‘Market size, distance and factor prices (e.g. wages) appear to be more significant than tax rates in influencing inward investment. Most research seems to suggest gravitational variables (i.e. distance and market size) as the main determinants of FDI and of more significance than tax. This is consistent with the findings of business surveys showing that the prime motivation for FDI is easy market access with low costs, as well as skills, infrastructure and telecommunications.’

For digital content, including financial transactions, market access is pretty much instantaneous and not a function of distance. For other high value added goods, such as pharmaceuticals, remoteness from consumers and transportation costs are not serious barriers.

Accepting the importance of access to markets it is arguable that the review underestimates the importance of EU membership in the explanation of the RoI economic performance over the last two decades. It fails to mention that access to the EU marketplace was arguably of far greater strategic value to the Republic than regional fund transfers. Particularly in the financial services sector, EU membership has put RoI in the powerful position of being a low tax jurisdiction within a large single market. In the global world of financial services, EU membership allows the Republic to act as a gateway to these markets, particularly for US based companies. All other things being equal tax policy can have a major impact on the pattern of mobile international investment flows.

Not just nominal tax rate - certainty
The impact of tax policy goes beyond the single variable of the nominal corporate tax rate. It is the most visible statement a Government can make about its long term approach to taxation on corporate profits.

Much empirical research highlights the importance of certainty in the investment decision making process. A clear and unambiguous commitment to low corporate taxes goes a long way to creating that certainty. Even if NI was to introduce a 12.5 per cent rate to what extent could it satisfy investors need for certainty? Given the broader UK policy framework it is likely that any reduction the NI corporate tax rate would be seen by international investors as nothing more than a short term expedient. The RoI can point to a consistent policy commitment over five decades regardless of the political make-up of the Government.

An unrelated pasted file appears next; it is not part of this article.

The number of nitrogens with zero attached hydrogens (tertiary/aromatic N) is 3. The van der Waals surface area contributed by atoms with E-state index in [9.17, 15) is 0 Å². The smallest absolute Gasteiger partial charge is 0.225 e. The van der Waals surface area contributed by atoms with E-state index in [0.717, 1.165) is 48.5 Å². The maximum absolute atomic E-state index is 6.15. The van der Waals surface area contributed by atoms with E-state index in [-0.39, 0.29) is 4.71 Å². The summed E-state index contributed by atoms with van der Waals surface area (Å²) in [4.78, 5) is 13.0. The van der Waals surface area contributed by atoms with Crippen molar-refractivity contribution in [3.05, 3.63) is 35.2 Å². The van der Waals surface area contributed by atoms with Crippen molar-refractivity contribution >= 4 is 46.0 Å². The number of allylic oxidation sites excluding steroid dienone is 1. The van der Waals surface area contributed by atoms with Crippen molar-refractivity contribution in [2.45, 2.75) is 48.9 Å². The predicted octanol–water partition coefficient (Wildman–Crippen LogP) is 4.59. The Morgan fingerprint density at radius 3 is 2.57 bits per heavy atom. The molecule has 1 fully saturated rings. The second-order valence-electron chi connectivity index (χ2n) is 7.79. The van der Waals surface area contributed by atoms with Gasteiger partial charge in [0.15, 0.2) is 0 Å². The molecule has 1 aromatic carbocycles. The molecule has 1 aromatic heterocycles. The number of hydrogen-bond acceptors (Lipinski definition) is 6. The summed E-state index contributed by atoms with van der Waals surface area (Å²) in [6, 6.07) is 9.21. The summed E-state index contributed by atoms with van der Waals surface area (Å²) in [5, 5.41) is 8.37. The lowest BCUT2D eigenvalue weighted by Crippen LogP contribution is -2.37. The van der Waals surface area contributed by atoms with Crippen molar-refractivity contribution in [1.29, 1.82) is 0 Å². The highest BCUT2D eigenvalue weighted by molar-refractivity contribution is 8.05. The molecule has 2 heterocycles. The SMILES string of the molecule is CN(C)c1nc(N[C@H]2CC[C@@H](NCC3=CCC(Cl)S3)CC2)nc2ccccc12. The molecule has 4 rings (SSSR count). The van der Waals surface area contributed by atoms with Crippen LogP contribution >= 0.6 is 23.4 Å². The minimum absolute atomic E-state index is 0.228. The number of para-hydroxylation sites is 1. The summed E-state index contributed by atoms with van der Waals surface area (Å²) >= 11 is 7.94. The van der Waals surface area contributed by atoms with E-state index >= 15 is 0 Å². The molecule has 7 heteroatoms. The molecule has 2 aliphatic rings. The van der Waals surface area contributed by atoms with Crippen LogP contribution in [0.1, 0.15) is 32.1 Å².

NI as a financial centre
The review points out that the UK is very successful in attracting international capital flows and that NI occupies a valuable strategic position in its union with Great Britain and its physical and cultural proximity to the Republic of Ireland. London in particular is a major player in the global financial services industry and Dublin has carved out an impressive presence in niche markets especially in the funds industry. The review has this to say:

‘Forecasts suggest that tradeable services could generate up to 54,000 additional jobs (in NI) over the next decade ‑ the challenge is to ensure that the relative performance of this sector is supported by government policy. In addition, there is scope for increasing the level of collaboration with Republic of Ireland and UK counterparts, particularly with those firms located within the international financial services Centres in Dublin and London.’

The UK is a major player in the international funds industry and its taxation and regulatory regime is has been customised to meet international needs. The key tax policy shared by the UK and RoI is the protection against local taxation that both jurisdictions give to international capital managed on a discretionary basis or through the medium of collective investment funds. This has enabled London to become the major global asset management centre and Dublin and Edinburgh to become significant global players in funds administration. The absence of a low corporate tax rate in NI will impact on its ability to attract high value added projects in certain sectors. For example, high margin pharmaceutical projects are unlikely to chose NI as a domicile. However in the international traded services sectors, especially financial services, the UK tax regime is competitive. As the global market for financial services continues to grow there is no reason why NI and Belfast in particular should not become a significant player.